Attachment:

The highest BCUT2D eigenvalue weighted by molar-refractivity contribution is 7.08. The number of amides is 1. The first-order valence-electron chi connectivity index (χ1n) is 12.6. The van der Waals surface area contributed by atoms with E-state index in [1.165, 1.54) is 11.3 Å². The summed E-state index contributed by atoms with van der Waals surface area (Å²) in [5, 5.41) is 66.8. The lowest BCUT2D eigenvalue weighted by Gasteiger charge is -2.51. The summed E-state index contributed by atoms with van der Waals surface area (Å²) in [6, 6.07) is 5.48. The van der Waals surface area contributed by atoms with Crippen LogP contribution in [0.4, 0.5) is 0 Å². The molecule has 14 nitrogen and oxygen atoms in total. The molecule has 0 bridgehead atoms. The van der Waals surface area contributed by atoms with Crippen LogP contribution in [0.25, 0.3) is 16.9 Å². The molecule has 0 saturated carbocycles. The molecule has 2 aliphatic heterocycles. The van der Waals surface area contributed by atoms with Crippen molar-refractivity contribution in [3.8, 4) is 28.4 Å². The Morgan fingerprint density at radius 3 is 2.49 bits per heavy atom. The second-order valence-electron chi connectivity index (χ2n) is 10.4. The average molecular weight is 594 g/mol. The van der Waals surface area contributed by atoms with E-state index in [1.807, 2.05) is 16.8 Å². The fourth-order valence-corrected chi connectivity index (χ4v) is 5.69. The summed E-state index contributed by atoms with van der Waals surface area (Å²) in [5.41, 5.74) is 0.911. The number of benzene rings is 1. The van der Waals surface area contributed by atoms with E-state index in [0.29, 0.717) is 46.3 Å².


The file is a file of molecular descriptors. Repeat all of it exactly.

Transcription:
The highest BCUT2D eigenvalue weighted by molar-refractivity contribution is 7.08. The number of amides is 1. The first-order valence-electron chi connectivity index (χ1n) is 12.6. The van der Waals surface area contributed by atoms with E-state index in [1.165, 1.54) is 11.3 Å². The summed E-state index contributed by atoms with van der Waals surface area (Å²) in [5, 5.41) is 66.8. The lowest BCUT2D eigenvalue weighted by Gasteiger charge is -2.51. The summed E-state index contributed by atoms with van der Waals surface area (Å²) in [6, 6.07) is 5.48. The van der Waals surface area contributed by atoms with Crippen LogP contribution in [0.4, 0.5) is 0 Å². The molecule has 14 nitrogen and oxygen atoms in total. The molecule has 0 bridgehead atoms. The van der Waals surface area contributed by atoms with Crippen LogP contribution in [0.25, 0.3) is 16.9 Å². The molecule has 0 saturated carbocycles. The molecule has 2 aliphatic heterocycles. The van der Waals surface area contributed by atoms with Crippen molar-refractivity contribution in [3.8, 4) is 28.4 Å². The Morgan fingerprint density at radius 3 is 2.49 bits per heavy atom. The second-order valence-electron chi connectivity index (χ2n) is 10.4. The average molecular weight is 594 g/mol. The van der Waals surface area contributed by atoms with E-state index in [1.807, 2.05) is 16.8 Å². The fourth-order valence-corrected chi connectivity index (χ4v) is 5.69. The summed E-state index contributed by atoms with van der Waals surface area (Å²) in [5.41, 5.74) is 0.911. The number of benzene rings is 1. The van der Waals surface area contributed by atoms with E-state index in [0.29, 0.717) is 46.3 Å².